Environmental activists, homeowners, and others in Rensselaer and East Greenbush are calling for the immediate closure of the Dunn Landfill in the city of Rensselaer.

The Rensselaer Environmental Coalition says it’s been calling on the state Department of Environmental Conservation, Governor Andrew Cuomo, and other lawmakers about the immediate impacts of the landfill on their health, the health of their children, and their qualities of life.

"Governor Cuomo, this needs to end now," said parent Heather Trentacosta to a packed room.

It was standing room only at the Rensselaer Public Library Saturday afternoon, calling on the governor and local lawmakers to do something about the health impacts, noise, and smell from the Dunn Landfill — which sits adjacent to the city schools. 

"The one thing the people requested was for the DEC to come to come to a public forum and face the people," said Mayor Mike Stammel. "Do what the people ask for, that's the most important thing."

Stammel has been in the fight since its inception — when a small group of people brought the potential impacts of the landfill to his attention back in 2012. Now, at the helm of the city of Rensselaer, he's hoping to get them answers and change. Stammel says he's working with a couple of state lawmakers on this issue, but wants Congressman Paul Tonko to step in.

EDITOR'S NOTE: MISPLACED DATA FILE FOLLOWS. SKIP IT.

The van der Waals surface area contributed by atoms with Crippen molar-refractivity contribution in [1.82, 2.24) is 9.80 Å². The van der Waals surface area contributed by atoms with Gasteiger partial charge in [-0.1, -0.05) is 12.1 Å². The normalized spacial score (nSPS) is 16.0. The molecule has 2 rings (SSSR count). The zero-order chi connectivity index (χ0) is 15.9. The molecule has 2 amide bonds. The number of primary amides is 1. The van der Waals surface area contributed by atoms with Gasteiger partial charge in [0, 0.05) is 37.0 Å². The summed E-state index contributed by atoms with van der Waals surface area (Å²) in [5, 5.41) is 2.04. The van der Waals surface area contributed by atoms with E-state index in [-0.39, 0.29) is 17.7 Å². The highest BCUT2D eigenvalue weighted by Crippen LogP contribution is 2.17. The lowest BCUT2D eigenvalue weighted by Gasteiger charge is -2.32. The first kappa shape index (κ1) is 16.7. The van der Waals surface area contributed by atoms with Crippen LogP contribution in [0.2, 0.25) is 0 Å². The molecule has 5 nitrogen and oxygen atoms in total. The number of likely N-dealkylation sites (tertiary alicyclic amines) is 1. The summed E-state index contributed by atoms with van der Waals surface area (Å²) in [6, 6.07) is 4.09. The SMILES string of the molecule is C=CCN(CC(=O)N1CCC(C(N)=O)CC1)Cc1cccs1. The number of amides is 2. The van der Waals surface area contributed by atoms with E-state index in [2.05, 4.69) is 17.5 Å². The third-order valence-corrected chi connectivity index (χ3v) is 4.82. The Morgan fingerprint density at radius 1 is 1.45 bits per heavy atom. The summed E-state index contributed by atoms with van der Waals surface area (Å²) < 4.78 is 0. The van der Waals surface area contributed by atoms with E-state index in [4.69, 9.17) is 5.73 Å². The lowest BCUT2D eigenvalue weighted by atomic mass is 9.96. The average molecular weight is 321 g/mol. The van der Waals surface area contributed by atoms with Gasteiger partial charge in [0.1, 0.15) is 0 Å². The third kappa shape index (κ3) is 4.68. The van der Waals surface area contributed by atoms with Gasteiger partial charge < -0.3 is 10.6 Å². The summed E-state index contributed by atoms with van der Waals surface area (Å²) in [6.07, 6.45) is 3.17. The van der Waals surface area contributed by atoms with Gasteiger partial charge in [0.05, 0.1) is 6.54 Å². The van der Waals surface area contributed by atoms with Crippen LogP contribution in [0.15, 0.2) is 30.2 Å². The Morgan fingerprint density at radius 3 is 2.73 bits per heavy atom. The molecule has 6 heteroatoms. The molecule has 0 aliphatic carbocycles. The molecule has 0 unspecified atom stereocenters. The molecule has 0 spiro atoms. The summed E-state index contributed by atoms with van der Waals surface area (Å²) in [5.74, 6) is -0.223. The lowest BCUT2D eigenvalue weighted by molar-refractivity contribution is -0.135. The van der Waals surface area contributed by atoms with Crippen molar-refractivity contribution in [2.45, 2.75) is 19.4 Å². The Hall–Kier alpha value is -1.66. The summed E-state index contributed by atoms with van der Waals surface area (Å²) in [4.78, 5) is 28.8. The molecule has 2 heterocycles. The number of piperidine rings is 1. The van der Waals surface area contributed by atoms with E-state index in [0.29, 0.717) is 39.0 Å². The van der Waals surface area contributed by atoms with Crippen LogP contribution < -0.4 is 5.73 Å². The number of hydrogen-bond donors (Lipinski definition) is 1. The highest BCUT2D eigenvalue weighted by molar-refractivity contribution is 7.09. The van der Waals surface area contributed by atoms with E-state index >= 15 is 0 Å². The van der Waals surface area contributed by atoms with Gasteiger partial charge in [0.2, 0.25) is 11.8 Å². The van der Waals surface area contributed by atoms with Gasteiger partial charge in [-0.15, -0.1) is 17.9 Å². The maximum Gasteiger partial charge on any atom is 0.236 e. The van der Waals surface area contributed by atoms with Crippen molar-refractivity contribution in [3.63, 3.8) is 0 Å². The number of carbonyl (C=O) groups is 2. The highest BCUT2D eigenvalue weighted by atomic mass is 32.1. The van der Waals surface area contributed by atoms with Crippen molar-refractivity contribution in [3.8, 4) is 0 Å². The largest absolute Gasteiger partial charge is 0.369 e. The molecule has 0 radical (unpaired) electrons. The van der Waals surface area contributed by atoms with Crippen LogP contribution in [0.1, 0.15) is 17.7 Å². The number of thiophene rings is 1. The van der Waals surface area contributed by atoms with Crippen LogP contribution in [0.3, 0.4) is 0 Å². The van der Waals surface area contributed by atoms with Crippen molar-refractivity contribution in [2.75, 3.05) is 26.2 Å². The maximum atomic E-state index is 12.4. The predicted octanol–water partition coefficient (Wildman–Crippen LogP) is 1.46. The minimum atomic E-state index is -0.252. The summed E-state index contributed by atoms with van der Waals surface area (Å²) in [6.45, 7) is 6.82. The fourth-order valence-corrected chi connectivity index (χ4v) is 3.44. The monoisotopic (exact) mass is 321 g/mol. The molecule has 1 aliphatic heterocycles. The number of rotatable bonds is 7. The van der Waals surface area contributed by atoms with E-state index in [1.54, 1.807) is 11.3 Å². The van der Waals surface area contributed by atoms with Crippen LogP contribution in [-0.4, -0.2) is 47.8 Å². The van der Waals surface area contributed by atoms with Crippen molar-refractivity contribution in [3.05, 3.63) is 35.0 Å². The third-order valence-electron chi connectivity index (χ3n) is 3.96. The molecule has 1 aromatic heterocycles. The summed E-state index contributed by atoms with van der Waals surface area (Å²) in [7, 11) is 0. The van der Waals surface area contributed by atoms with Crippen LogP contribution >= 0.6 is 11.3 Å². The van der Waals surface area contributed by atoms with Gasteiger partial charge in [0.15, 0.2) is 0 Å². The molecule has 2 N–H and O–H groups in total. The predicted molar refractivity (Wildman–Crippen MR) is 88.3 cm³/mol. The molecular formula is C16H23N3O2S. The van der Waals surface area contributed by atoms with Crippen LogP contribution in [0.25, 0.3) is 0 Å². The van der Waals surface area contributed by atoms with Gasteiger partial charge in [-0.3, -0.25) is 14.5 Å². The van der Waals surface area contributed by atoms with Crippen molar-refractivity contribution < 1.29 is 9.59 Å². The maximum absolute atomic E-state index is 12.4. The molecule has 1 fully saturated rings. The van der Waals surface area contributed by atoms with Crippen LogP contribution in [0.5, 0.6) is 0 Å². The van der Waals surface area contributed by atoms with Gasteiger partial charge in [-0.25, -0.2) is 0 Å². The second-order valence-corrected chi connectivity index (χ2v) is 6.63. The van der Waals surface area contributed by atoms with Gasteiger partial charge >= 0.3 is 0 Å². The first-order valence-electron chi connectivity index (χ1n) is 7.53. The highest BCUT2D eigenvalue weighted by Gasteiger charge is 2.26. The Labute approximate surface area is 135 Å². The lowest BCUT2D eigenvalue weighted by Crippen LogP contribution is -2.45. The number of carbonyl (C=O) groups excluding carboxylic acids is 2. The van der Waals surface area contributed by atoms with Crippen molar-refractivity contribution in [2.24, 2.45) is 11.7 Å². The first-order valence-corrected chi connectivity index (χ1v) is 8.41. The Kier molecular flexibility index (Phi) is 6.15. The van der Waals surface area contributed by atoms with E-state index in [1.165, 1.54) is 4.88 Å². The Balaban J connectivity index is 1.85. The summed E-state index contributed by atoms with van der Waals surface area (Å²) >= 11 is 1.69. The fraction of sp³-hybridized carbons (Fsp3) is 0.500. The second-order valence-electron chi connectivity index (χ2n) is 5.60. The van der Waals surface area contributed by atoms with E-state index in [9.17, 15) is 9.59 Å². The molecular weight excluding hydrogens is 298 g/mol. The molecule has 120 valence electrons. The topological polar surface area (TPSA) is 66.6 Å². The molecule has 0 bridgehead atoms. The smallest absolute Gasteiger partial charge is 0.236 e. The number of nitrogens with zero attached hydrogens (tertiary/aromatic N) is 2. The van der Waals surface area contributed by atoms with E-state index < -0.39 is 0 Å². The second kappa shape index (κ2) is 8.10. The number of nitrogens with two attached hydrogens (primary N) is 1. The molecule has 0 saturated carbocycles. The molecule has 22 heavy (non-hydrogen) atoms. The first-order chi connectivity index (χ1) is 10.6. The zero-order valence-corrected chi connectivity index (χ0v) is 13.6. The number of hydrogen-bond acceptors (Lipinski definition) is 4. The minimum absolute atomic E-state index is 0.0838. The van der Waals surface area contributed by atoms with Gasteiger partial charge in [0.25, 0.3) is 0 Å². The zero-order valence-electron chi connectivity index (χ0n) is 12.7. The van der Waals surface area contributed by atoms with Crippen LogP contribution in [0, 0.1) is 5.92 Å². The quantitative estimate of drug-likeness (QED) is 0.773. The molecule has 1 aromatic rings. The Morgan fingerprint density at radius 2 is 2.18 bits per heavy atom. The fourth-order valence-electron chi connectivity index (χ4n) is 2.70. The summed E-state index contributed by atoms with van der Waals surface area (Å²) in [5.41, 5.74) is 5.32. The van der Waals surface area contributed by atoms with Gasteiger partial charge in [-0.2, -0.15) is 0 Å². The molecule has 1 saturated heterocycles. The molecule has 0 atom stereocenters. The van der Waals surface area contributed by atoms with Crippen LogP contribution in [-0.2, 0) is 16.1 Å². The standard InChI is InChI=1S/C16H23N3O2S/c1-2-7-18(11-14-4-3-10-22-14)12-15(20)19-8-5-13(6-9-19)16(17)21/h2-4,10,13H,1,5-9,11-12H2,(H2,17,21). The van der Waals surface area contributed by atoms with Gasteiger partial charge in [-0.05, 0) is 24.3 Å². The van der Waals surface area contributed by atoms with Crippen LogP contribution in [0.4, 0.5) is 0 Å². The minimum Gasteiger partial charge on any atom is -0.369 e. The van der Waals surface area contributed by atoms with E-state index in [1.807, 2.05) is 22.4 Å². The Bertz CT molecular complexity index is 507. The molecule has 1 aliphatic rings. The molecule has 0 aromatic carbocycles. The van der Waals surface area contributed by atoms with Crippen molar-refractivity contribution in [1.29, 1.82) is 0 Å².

"If there was a gang in the city of Rensselaer, the federal government AG office would be here fighting the gang. Air quality? If the state isn't doing their job, then why isn't the federal government stepping in and helping us?" Stammel said.

The coalition says there is no phone number for people to contact the DEC about Dunn Landfill complaints, so they set up a map on ItStinks.org for homeowners to record complaints on their own. Since June 20, 2019, 1,062 people have posted.

Heather Trentacosta says she moved her family here from Queens never thinking fresh air would be an issue in upstate New York and now all of her kids are sick. She's even pulled one out of school altogether.

"[They have] constant sore throats, breathing problems, stomach problems," Trentacosta said. "My daughter's been sent home several times for vomiting in school in front of the school nurse,"

Trentacosta says she's doing everything she can to keep them healthy, but it's taking a toll and she wants answers about why the landfill was allowed to open in the first place.

"[I'm] disgusted, angry, frustrated — I feel helpless," Trentacosta said. "I'm thankful we have some officials to advocate for us but until I see real action or impact or effect on the landfill and their operations, I will continue to feel all of those negative things.

The DEC will be at a workshop on Thursday, the 27 in the Rensselaer City School District cafeteria. Members of the East Greenbush town board were on hand Saturday and say their board is unanimous in wanting the landfill closed. They are hosting public comments of their own on March 11.

Spectrum News reached out to the DEC, Governor Cuomo's office, and Congressman Tonko to see if they are looking into these concerns, but we have not heard back just yet.